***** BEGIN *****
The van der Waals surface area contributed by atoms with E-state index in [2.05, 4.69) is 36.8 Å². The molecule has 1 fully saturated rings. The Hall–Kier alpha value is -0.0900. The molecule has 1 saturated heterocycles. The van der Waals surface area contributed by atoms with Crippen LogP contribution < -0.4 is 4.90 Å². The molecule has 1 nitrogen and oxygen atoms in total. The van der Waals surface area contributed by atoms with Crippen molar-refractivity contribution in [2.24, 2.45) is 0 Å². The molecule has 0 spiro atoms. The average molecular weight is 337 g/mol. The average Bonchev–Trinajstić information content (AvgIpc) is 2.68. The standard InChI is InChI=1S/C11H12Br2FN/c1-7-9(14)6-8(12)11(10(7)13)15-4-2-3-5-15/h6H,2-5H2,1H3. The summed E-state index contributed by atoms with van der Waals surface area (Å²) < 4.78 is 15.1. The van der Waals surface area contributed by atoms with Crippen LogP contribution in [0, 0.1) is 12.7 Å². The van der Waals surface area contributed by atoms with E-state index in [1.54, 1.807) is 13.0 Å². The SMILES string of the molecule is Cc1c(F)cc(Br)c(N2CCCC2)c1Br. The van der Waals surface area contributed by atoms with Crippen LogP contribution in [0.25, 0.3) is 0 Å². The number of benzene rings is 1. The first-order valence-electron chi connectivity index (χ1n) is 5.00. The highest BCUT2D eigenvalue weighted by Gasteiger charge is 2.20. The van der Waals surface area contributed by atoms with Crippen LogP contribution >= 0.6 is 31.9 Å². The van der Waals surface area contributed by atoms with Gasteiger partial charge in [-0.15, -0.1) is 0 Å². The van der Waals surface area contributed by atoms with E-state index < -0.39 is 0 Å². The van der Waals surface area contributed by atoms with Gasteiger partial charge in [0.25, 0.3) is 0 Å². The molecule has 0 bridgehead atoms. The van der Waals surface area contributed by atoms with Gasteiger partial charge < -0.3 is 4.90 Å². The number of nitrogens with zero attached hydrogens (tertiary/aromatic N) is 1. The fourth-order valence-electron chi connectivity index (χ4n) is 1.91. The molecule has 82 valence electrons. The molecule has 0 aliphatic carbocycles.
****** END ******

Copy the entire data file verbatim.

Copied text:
The van der Waals surface area contributed by atoms with E-state index in [2.05, 4.69) is 36.8 Å². The molecule has 1 fully saturated rings. The Hall–Kier alpha value is -0.0900. The molecule has 1 saturated heterocycles. The van der Waals surface area contributed by atoms with Crippen LogP contribution < -0.4 is 4.90 Å². The molecule has 1 nitrogen and oxygen atoms in total. The van der Waals surface area contributed by atoms with Crippen molar-refractivity contribution in [2.24, 2.45) is 0 Å². The molecule has 0 spiro atoms. The average molecular weight is 337 g/mol. The average Bonchev–Trinajstić information content (AvgIpc) is 2.68. The standard InChI is InChI=1S/C11H12Br2FN/c1-7-9(14)6-8(12)11(10(7)13)15-4-2-3-5-15/h6H,2-5H2,1H3. The summed E-state index contributed by atoms with van der Waals surface area (Å²) < 4.78 is 15.1. The van der Waals surface area contributed by atoms with Crippen LogP contribution in [0, 0.1) is 12.7 Å². The van der Waals surface area contributed by atoms with E-state index in [1.54, 1.807) is 13.0 Å². The SMILES string of the molecule is Cc1c(F)cc(Br)c(N2CCCC2)c1Br. The van der Waals surface area contributed by atoms with Crippen LogP contribution in [0.25, 0.3) is 0 Å². The number of benzene rings is 1. The first-order valence-electron chi connectivity index (χ1n) is 5.00. The highest BCUT2D eigenvalue weighted by Gasteiger charge is 2.20. The van der Waals surface area contributed by atoms with Crippen LogP contribution >= 0.6 is 31.9 Å². The van der Waals surface area contributed by atoms with Gasteiger partial charge in [-0.15, -0.1) is 0 Å². The van der Waals surface area contributed by atoms with E-state index < -0.39 is 0 Å². The van der Waals surface area contributed by atoms with Gasteiger partial charge in [0.25, 0.3) is 0 Å². The molecule has 0 bridgehead atoms. The van der Waals surface area contributed by atoms with Gasteiger partial charge < -0.3 is 4.90 Å². The number of nitrogens with zero attached hydrogens (tertiary/aromatic N) is 1. The fourth-order valence-electron chi connectivity index (χ4n) is 1.91. The molecule has 82 valence electrons. The molecule has 0 aliphatic carbocycles.